‘Authoritative.’ (Military History Monthly)
‘Beautifully written … a totally absorbing read about incredible people whose like we will probably never see again.’(Morning Star)
Recent reports of British nationals leaving these shores for a foreign civil conflict carry echoes of the past. Richard Baxell (Unlikely Warriors) and Peter Day (Franco’s Friends) discuss what drove Britons to join the war in Spain – both those who fought against Franco and the members of the establishment who secretly supported him.
The discussion, entitled ‘The Spanish Civil War: Divided Britain’, was held on Wednesday 8 Oct in Cheltenham Town Hall. A number of interesting questions arose from members of a large audience which had collected, despite wind and driving rain. I’m very grateful to all who braved the weather to attend. Here are a number of the questions, together with brief summaries of our responses:
What was the attitude in Britain to the volunteers?
While there was much popular support for the volunteers, particularly those in the International Brigades, official responses tended to range from disapproval to outright hostility. It’s perhaps not surprising that parts of the British government (particularly the Foreign Office and the Admiralty) were opposed, however even the leaders of the British Labour movement and Trade Unions initially supported the policy of non-intervention in the war.
Which countries did the volunteers come from?
The 35 000 or so volunteers came from as many as 53 countries around the world. The largest groups came from France and Italy, but volunteers came from as far away as India, South America and New Zealand.
What was Stalin’s role in the civil war?
In contrast to some commentators, who argue that Stalin’s involvement in the infamous suppression of the POUM was a major cause of the Republic’s downfall, I would argue that the huge amount of military materiel – including the International Brigades- supplied by the Soviet Union was the main reason the Republic was able to survive as long as it did. Of course, it must be remembered that Stalin supported the Spanish Republic for his own reasons, certainly non out of ‘international solidarity.’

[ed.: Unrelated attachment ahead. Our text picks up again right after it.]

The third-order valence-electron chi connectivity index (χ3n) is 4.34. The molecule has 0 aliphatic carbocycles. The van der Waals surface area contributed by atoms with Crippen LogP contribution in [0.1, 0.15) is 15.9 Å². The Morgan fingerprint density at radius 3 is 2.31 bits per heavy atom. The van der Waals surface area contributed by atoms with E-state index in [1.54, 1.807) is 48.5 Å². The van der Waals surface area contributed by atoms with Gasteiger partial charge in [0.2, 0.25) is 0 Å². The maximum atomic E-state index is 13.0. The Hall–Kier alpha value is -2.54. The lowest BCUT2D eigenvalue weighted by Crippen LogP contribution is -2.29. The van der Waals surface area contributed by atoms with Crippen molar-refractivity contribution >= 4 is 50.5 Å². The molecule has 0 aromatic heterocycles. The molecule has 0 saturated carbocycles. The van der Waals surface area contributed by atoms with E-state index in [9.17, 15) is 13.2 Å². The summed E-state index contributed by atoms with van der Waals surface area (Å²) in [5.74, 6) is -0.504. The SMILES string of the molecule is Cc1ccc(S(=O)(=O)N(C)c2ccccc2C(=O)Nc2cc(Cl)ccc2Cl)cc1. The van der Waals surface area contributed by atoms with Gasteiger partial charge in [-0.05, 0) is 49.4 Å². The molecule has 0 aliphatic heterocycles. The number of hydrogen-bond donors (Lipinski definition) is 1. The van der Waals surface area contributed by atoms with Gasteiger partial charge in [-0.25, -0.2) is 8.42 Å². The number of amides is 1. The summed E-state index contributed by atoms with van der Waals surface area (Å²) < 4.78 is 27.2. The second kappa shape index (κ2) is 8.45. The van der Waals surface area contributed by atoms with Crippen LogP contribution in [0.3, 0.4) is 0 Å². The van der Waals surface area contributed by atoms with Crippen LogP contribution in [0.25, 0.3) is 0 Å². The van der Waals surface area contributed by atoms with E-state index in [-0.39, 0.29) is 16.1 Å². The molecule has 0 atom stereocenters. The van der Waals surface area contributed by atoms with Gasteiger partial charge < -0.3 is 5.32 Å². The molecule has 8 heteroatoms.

Are there any similarities between the wars in Spain then and Syria and Iraq today?
As far as I am concerned, there is none between the volunteers for the International Brigades who volunteered to fight in Spain and the fundamentalist Islamic Jihadists now waging war in Syria and Iraq. It’s true that the hostile response of the British Government to the volunteers – especially those who want to return to the UK – is an interesting parallel, but I don’t think it should be overplayed.
And, finally, the shortest question I’ve ever been asked … ‘Anarchism?’
Upon further interrogation, it conspired that the questioner was interested in the internecine struggles among the left during the civil war. Anarchist anti-centralist beliefs meant that they and the Republicans were always likely to be uneasy bedfellows. The political amnesty before the elections of February 1936 and the military coup of July essentially forced them into each others arms. While I feel that the argument expounded by, amongst others, the Communists, that the revolution would have to wait until the war was won, made obvious sense (as, in fact did Orwell), it is certainly the case that it was used as a smokescreen to justify the brutal crushing of the Anarchists and the POUM.